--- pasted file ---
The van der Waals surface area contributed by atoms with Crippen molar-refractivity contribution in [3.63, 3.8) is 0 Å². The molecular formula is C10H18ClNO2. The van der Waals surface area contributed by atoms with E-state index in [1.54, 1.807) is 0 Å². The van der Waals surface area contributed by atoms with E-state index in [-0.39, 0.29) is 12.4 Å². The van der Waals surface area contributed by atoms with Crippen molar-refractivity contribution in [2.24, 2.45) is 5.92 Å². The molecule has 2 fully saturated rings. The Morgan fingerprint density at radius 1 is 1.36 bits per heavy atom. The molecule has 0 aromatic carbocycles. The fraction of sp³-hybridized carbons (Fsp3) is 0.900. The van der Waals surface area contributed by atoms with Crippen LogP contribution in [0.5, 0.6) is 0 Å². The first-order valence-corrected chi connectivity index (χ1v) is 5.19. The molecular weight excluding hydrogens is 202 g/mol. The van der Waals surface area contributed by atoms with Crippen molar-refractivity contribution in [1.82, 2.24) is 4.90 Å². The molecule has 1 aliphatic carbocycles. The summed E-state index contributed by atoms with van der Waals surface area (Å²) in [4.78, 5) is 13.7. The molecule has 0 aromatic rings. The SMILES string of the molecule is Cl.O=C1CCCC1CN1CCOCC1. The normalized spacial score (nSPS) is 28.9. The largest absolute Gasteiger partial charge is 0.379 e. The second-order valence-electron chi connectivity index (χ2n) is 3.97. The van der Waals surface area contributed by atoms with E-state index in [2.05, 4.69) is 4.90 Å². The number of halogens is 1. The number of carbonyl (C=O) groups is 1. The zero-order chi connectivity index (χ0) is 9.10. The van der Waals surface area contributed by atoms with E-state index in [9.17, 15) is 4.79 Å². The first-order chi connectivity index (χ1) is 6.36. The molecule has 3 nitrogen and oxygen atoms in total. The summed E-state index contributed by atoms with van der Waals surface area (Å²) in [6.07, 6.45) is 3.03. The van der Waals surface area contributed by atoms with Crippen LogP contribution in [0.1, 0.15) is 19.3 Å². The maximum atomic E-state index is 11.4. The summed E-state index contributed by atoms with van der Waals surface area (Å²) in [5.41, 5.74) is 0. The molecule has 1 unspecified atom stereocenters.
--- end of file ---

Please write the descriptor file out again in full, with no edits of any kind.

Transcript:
The van der Waals surface area contributed by atoms with Crippen molar-refractivity contribution in [3.63, 3.8) is 0 Å². The molecular formula is C10H18ClNO2. The van der Waals surface area contributed by atoms with E-state index in [1.54, 1.807) is 0 Å². The van der Waals surface area contributed by atoms with E-state index in [-0.39, 0.29) is 12.4 Å². The van der Waals surface area contributed by atoms with Crippen molar-refractivity contribution in [2.24, 2.45) is 5.92 Å². The molecule has 2 fully saturated rings. The Morgan fingerprint density at radius 1 is 1.36 bits per heavy atom. The molecule has 0 aromatic carbocycles. The fraction of sp³-hybridized carbons (Fsp3) is 0.900. The van der Waals surface area contributed by atoms with Crippen LogP contribution in [0.5, 0.6) is 0 Å². The first-order valence-corrected chi connectivity index (χ1v) is 5.19. The molecular weight excluding hydrogens is 202 g/mol. The van der Waals surface area contributed by atoms with Crippen molar-refractivity contribution in [1.82, 2.24) is 4.90 Å². The molecule has 1 aliphatic carbocycles. The summed E-state index contributed by atoms with van der Waals surface area (Å²) in [4.78, 5) is 13.7. The molecule has 0 aromatic rings. The SMILES string of the molecule is Cl.O=C1CCCC1CN1CCOCC1. The normalized spacial score (nSPS) is 28.9. The largest absolute Gasteiger partial charge is 0.379 e. The second-order valence-electron chi connectivity index (χ2n) is 3.97. The van der Waals surface area contributed by atoms with E-state index in [2.05, 4.69) is 4.90 Å². The number of halogens is 1. The number of carbonyl (C=O) groups is 1. The zero-order chi connectivity index (χ0) is 9.10. The van der Waals surface area contributed by atoms with E-state index in [9.17, 15) is 4.79 Å². The first-order chi connectivity index (χ1) is 6.36. The molecule has 3 nitrogen and oxygen atoms in total. The summed E-state index contributed by atoms with van der Waals surface area (Å²) in [6.07, 6.45) is 3.03. The van der Waals surface area contributed by atoms with Crippen LogP contribution in [0.1, 0.15) is 19.3 Å². The maximum atomic E-state index is 11.4. The summed E-state index contributed by atoms with van der Waals surface area (Å²) in [5.41, 5.74) is 0. The molecule has 1 unspecified atom stereocenters.